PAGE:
Q&A: Do my employers think I’m too old?

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I’m nearing my 50th birthday, and I’m worried my employer may think I’m getting too old to keep up with my duties or stay on top of the latest procedures and technological advances. How can I make sure no one thinks it’s time to “put me out to pasture?”

— Roxanne, RN


Read the best responses from your peers.

Remember age is just a number

Getting older doesn’t mean you can’t still do your job. But if you sense other people may not feel the same way, there are some things you do about it.

Only one reader believes you should look for another job. The others suggest you:

  • Assess yourself.
  • Work on yourself.
  • Be yourself.

Assess yourself

Roxanne, looking at yourself objectively, identifying your strengths and weaknesses, can be difficult. But it can also be empowering.

Maria, RN, explains what you should look for:

“Has anyone made you feel this way? If so, perhaps it’s time to do a self-assessment. Are you physically able to perform your duties? Do you stay on top of the latest procedures/technological advances? If the answer is yes to both and you’re still worried, meet with your immediate supervisor and discuss your concerns. If the answer to either question is no, meet with your supervisor to determine if a new position would suit you better.”

Work on yourself

After your self-assessment, you may discover some things you need to work on. Several readers cite areas you might not have considered.

Denise R. Conti, RN, gives her thoughts on this:

“First, dye your hair and keep it up. Second, take extra CEUs related to your area of expertise. The more you have to offer, the more valuable you are.”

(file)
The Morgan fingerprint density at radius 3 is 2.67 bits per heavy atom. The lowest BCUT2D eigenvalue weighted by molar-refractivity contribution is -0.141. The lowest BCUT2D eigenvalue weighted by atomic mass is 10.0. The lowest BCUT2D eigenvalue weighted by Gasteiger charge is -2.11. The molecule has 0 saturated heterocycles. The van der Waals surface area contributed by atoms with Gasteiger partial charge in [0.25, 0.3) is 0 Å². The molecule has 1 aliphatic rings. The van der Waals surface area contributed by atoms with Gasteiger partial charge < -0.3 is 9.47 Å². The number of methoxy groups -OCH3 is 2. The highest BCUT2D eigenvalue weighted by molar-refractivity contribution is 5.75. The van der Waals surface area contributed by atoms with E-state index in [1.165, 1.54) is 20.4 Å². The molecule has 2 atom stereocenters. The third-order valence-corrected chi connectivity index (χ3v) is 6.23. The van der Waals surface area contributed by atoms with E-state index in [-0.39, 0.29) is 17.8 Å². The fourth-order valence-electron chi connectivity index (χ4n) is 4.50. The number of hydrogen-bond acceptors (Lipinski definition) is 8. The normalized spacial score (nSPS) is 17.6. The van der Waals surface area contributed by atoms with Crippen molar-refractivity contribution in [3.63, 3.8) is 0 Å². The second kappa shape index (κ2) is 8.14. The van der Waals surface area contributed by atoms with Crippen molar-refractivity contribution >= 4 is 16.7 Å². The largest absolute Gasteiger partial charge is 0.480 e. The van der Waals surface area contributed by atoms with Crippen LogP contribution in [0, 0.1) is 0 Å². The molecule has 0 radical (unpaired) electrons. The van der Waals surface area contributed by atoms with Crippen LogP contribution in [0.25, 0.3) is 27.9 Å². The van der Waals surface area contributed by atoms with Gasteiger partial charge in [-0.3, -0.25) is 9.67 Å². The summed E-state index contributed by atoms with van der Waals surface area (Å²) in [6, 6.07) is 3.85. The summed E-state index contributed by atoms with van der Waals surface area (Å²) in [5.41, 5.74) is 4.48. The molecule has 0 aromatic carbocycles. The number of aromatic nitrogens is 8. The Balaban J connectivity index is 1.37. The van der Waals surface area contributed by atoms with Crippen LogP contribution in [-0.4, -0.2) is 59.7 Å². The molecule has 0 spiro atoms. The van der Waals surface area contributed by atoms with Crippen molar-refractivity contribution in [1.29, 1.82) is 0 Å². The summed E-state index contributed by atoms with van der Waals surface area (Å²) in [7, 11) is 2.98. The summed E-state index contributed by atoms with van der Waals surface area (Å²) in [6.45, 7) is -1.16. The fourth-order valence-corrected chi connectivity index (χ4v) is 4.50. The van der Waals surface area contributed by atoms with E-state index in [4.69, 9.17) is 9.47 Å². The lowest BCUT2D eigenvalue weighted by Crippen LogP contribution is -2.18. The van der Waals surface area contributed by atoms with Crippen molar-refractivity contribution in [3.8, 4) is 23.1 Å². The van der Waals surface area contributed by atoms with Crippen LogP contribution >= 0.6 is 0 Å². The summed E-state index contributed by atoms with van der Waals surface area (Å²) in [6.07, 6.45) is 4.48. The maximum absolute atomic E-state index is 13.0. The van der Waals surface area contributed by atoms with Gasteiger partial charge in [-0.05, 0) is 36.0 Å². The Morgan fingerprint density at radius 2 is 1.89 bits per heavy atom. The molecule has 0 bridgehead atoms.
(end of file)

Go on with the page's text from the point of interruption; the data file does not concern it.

Alana Calderone, CNA, thinks a mind/body approach is best:

“Be positive and don’t forget to take care of your appearance — dye your hair, lose weight, do some exercise, etc. And confidently demonstrate to everybody that you have the skills, patience and compassion your patients deserve.”

An anonymous reader offers several alternatives.

“Attend in-service education as it’s available and update yourself with the latest information. Talk to your manager and say a prayer. (It doesn’t hurt.) Also, talk to the HR department about your concerns.”

Be yourself

With experience comes wisdom, so you have nothing to prove.

As Dr. Gebreab says:

“You are the best educator to the coming generation because you are experienced in your practice. Don’t worry about your gray hair. Feel free to do what you know and try to learn the new techniques and technology.”

An LVN is succinct in her opinion:

“Don’t worry about it. If you’re good at your job, your hair color and age don’t mean anything.”

Roxanne, you know you can provide the same high quality of care you always have, so don’t worry about other people’s misconceptions about you. A self-assessment may help bolster your confidence or identify a few things for you to work on. Taking care of yourself and continuing your education may make you feel better about yourself and your abilities. But, most of all, be yourself. You have a lot to offer your patients and your profession.

This feature is brought to you in partnership with Interim HealthCare.

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